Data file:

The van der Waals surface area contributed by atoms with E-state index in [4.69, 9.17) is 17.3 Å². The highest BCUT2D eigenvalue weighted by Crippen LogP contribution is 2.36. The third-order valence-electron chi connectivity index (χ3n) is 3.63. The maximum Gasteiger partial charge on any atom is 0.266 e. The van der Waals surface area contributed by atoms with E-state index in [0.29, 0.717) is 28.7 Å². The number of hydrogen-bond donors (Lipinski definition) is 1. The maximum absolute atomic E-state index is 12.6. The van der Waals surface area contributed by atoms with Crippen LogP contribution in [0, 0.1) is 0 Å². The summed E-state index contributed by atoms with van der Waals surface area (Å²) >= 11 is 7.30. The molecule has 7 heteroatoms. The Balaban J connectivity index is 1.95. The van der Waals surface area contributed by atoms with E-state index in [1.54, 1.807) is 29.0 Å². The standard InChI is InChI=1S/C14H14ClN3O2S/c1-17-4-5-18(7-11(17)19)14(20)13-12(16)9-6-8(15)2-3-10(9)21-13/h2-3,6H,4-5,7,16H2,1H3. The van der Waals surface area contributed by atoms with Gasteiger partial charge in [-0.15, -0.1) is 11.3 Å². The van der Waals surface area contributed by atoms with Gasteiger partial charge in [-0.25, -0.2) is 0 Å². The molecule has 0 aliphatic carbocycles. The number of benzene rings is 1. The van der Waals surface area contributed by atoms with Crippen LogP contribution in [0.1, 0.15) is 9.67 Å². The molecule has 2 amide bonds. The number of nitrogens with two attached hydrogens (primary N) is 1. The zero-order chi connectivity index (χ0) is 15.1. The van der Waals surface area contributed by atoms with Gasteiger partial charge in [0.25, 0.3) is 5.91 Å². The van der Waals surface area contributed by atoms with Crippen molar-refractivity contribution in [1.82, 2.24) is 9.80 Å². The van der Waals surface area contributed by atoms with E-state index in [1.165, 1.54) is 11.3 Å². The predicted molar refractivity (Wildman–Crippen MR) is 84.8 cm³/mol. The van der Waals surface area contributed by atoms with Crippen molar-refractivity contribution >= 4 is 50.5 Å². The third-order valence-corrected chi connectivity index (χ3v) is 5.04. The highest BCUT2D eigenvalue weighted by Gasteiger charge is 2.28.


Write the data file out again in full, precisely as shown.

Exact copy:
The van der Waals surface area contributed by atoms with E-state index in [4.69, 9.17) is 17.3 Å². The highest BCUT2D eigenvalue weighted by Crippen LogP contribution is 2.36. The third-order valence-electron chi connectivity index (χ3n) is 3.63. The maximum Gasteiger partial charge on any atom is 0.266 e. The van der Waals surface area contributed by atoms with E-state index in [0.29, 0.717) is 28.7 Å². The number of hydrogen-bond donors (Lipinski definition) is 1. The maximum absolute atomic E-state index is 12.6. The van der Waals surface area contributed by atoms with Crippen LogP contribution in [0, 0.1) is 0 Å². The summed E-state index contributed by atoms with van der Waals surface area (Å²) >= 11 is 7.30. The molecule has 7 heteroatoms. The Balaban J connectivity index is 1.95. The van der Waals surface area contributed by atoms with E-state index in [1.54, 1.807) is 29.0 Å². The standard InChI is InChI=1S/C14H14ClN3O2S/c1-17-4-5-18(7-11(17)19)14(20)13-12(16)9-6-8(15)2-3-10(9)21-13/h2-3,6H,4-5,7,16H2,1H3. The van der Waals surface area contributed by atoms with Gasteiger partial charge in [-0.15, -0.1) is 11.3 Å². The van der Waals surface area contributed by atoms with Gasteiger partial charge in [-0.25, -0.2) is 0 Å². The molecule has 0 aliphatic carbocycles. The number of benzene rings is 1. The van der Waals surface area contributed by atoms with Crippen LogP contribution in [0.1, 0.15) is 9.67 Å². The molecule has 2 amide bonds. The number of nitrogens with two attached hydrogens (primary N) is 1. The zero-order chi connectivity index (χ0) is 15.1. The van der Waals surface area contributed by atoms with Gasteiger partial charge in [0.25, 0.3) is 5.91 Å². The van der Waals surface area contributed by atoms with Crippen molar-refractivity contribution in [1.82, 2.24) is 9.80 Å². The van der Waals surface area contributed by atoms with E-state index in [1.165, 1.54) is 11.3 Å². The predicted molar refractivity (Wildman–Crippen MR) is 84.8 cm³/mol. The van der Waals surface area contributed by atoms with Crippen molar-refractivity contribution >= 4 is 50.5 Å². The third-order valence-corrected chi connectivity index (χ3v) is 5.04. The highest BCUT2D eigenvalue weighted by Gasteiger charge is 2.28.